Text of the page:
previous next
[211] What comes nearest to it among the Latin races is the courtesy of the high-bred gentleman toward the lady who is his social equal, which is a wholly different thing. A similar point of evolution in this country is the decorum of a public assembly. It is known that at the early town meetings in New England men sat with their hats on, as in England. Unconsciously, by a simple evolution of good manners, the practice has been outgrown in America; but Parliament still retains it. Many good results may have followed imperceptibly from this same habit of decorum. Thus Mr. Bryce points out that the forcible interruption of a public meeting by the opposite party, although very common in England, is very rare in America. In general, with us, usages are more flexible, more adaptive; in public meetings, for instance, we get rid of a great many things that are unutterably tedious, as the English practice of moving, seconding, and debating the prescribed vote of thanks to the presiding officer at the end of the most insignificant gathering. It is very likely that even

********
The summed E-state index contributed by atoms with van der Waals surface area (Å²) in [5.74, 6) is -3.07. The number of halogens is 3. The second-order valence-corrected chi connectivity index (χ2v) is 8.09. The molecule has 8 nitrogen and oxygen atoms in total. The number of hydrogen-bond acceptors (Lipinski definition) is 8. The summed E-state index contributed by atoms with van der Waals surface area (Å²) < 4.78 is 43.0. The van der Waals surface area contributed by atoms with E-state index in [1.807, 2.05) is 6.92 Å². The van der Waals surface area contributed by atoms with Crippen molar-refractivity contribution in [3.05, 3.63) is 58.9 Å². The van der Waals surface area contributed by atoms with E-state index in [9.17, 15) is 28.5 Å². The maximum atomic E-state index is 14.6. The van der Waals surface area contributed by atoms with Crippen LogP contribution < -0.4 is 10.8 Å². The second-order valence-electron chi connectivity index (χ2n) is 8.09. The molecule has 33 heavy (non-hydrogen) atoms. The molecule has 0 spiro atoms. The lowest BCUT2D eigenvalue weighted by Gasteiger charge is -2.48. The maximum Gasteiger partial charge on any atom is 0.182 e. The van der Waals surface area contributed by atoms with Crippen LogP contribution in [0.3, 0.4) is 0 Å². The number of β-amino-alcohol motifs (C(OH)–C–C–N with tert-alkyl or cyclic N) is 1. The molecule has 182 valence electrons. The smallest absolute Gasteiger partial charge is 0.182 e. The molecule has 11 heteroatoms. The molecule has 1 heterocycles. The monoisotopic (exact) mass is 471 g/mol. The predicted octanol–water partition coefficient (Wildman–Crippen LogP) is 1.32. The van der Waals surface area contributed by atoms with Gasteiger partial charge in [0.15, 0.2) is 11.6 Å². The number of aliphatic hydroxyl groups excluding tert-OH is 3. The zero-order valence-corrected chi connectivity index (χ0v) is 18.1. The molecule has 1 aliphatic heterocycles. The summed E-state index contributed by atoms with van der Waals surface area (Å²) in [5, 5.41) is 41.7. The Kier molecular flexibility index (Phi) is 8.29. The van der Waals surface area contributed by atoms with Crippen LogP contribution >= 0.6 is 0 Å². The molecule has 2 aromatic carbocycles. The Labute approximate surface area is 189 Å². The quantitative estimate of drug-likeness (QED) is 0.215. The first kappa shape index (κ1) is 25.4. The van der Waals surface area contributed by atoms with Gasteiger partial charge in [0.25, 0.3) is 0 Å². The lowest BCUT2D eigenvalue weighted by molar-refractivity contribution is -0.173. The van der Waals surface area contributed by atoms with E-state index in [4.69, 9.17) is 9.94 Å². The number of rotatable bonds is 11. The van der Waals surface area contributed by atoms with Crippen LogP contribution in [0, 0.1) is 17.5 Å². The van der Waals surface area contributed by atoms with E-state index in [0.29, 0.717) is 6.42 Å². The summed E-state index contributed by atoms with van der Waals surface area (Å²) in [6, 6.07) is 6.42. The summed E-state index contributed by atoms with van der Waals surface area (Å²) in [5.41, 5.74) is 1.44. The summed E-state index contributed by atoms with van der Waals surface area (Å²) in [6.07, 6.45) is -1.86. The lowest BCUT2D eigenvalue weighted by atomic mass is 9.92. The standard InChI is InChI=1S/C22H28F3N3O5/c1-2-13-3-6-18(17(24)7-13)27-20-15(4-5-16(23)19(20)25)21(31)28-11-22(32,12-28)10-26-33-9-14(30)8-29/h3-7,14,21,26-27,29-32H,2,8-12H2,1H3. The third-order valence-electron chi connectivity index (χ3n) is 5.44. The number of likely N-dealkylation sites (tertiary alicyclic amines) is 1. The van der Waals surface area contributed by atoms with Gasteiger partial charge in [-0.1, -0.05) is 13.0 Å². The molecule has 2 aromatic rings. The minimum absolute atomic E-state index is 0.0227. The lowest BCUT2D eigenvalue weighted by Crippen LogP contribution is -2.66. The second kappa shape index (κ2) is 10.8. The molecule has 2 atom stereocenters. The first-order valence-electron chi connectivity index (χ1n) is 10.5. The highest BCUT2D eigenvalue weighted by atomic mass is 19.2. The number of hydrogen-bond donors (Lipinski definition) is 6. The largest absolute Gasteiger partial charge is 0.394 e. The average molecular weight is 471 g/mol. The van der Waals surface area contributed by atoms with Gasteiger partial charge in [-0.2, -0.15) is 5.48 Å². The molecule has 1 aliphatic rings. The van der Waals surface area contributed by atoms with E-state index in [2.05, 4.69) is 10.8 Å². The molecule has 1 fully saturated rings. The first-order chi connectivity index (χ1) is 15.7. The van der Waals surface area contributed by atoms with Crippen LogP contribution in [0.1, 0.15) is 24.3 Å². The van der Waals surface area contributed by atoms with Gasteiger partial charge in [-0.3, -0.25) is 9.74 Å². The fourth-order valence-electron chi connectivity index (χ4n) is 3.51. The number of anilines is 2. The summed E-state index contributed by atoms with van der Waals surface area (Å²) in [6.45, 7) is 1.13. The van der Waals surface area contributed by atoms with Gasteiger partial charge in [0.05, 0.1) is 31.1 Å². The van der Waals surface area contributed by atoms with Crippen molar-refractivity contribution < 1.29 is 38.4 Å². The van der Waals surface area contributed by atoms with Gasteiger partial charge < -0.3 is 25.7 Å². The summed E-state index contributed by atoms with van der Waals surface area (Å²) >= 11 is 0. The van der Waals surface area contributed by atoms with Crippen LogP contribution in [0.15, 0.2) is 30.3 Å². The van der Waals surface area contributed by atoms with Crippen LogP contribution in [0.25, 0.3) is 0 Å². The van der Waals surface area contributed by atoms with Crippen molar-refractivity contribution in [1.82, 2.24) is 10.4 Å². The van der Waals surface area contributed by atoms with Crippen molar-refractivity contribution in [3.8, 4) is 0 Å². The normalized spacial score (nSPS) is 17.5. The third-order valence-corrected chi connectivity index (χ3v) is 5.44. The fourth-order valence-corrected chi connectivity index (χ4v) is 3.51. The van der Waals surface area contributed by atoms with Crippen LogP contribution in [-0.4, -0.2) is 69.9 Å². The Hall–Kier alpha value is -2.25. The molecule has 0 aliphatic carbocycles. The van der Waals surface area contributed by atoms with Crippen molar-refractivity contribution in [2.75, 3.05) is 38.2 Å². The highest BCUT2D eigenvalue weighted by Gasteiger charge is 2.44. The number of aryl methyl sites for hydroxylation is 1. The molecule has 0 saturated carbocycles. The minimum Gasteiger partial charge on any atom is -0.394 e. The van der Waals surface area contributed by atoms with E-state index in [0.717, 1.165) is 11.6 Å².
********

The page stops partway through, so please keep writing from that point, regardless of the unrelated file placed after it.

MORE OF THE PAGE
Creative Commons License
This work is licensed under a Creative Commons Attribution-ShareAlike 3.0 United States License.

An XML version of this text is available for download, with the additional restriction that you offer Perseus any modifications you make. Perseus provides credit for all accepted changes, storing new additions in a versioning system.

hide Places (automatically extracted)

View a map of the most frequently mentioned places in this document.

Sort places alphabetically, as they appear on the page, by frequency
Click on a place to search for it in this document.
New England (United States) (1)

Download Pleiades ancient places geospacial dataset for this text.

hide People (automatically extracted)
Sort people alphabetically, as they appear on the page, by frequency
Click on a person to search for him/her in this document.
James Bryce (1)
hide Display Preferences
Greek Display:
Arabic Display:
View by Default:
Browse Bar: